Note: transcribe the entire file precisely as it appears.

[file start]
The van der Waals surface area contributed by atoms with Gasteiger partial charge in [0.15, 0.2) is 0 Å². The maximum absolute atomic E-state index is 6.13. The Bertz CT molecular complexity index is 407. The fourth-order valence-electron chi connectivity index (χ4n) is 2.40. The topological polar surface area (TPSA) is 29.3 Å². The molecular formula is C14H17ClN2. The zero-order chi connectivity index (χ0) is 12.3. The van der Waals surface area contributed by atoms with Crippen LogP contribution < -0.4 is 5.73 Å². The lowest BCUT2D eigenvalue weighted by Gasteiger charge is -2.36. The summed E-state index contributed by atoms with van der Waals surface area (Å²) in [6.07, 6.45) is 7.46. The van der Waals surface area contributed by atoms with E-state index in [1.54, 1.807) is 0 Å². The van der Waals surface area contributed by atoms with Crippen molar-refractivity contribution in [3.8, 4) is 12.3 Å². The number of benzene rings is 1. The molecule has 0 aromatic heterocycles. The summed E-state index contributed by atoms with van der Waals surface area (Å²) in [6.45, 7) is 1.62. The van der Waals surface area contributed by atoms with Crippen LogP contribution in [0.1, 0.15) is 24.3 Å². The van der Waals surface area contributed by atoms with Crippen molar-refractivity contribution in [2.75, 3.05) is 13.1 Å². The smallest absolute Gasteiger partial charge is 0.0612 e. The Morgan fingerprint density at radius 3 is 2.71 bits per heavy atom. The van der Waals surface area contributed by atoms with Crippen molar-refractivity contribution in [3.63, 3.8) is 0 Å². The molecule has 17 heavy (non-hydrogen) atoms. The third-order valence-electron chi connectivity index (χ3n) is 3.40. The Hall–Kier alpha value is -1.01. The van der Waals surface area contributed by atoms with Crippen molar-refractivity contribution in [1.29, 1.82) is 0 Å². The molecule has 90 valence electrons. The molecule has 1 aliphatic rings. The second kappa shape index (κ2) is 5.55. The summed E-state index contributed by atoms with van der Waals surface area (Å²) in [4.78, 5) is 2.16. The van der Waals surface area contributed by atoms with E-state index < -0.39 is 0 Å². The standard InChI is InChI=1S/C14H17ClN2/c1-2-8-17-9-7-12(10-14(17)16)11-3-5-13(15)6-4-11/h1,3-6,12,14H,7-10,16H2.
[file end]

The van der Waals surface area contributed by atoms with Gasteiger partial charge in [0.15, 0.2) is 0 Å². The maximum absolute atomic E-state index is 6.13. The Bertz CT molecular complexity index is 407. The fourth-order valence-electron chi connectivity index (χ4n) is 2.40. The topological polar surface area (TPSA) is 29.3 Å². The molecular formula is C14H17ClN2. The zero-order chi connectivity index (χ0) is 12.3. The van der Waals surface area contributed by atoms with Crippen LogP contribution < -0.4 is 5.73 Å². The lowest BCUT2D eigenvalue weighted by Gasteiger charge is -2.36. The summed E-state index contributed by atoms with van der Waals surface area (Å²) in [6.07, 6.45) is 7.46. The van der Waals surface area contributed by atoms with E-state index in [1.54, 1.807) is 0 Å². The van der Waals surface area contributed by atoms with Crippen molar-refractivity contribution in [3.8, 4) is 12.3 Å². The number of benzene rings is 1. The molecule has 0 aromatic heterocycles. The summed E-state index contributed by atoms with van der Waals surface area (Å²) in [6.45, 7) is 1.62. The van der Waals surface area contributed by atoms with Crippen LogP contribution in [0.1, 0.15) is 24.3 Å². The van der Waals surface area contributed by atoms with Crippen molar-refractivity contribution in [2.75, 3.05) is 13.1 Å². The smallest absolute Gasteiger partial charge is 0.0612 e. The Morgan fingerprint density at radius 3 is 2.71 bits per heavy atom. The van der Waals surface area contributed by atoms with Crippen molar-refractivity contribution in [3.63, 3.8) is 0 Å². The molecule has 17 heavy (non-hydrogen) atoms. The third-order valence-electron chi connectivity index (χ3n) is 3.40. The Hall–Kier alpha value is -1.01. The van der Waals surface area contributed by atoms with Crippen molar-refractivity contribution in [1.29, 1.82) is 0 Å². The molecule has 90 valence electrons. The molecule has 1 aliphatic rings. The second kappa shape index (κ2) is 5.55. The summed E-state index contributed by atoms with van der Waals surface area (Å²) in [4.78, 5) is 2.16. The van der Waals surface area contributed by atoms with E-state index < -0.39 is 0 Å². The standard InChI is InChI=1S/C14H17ClN2/c1-2-8-17-9-7-12(10-14(17)16)11-3-5-13(15)6-4-11/h1,3-6,12,14H,7-10,16H2.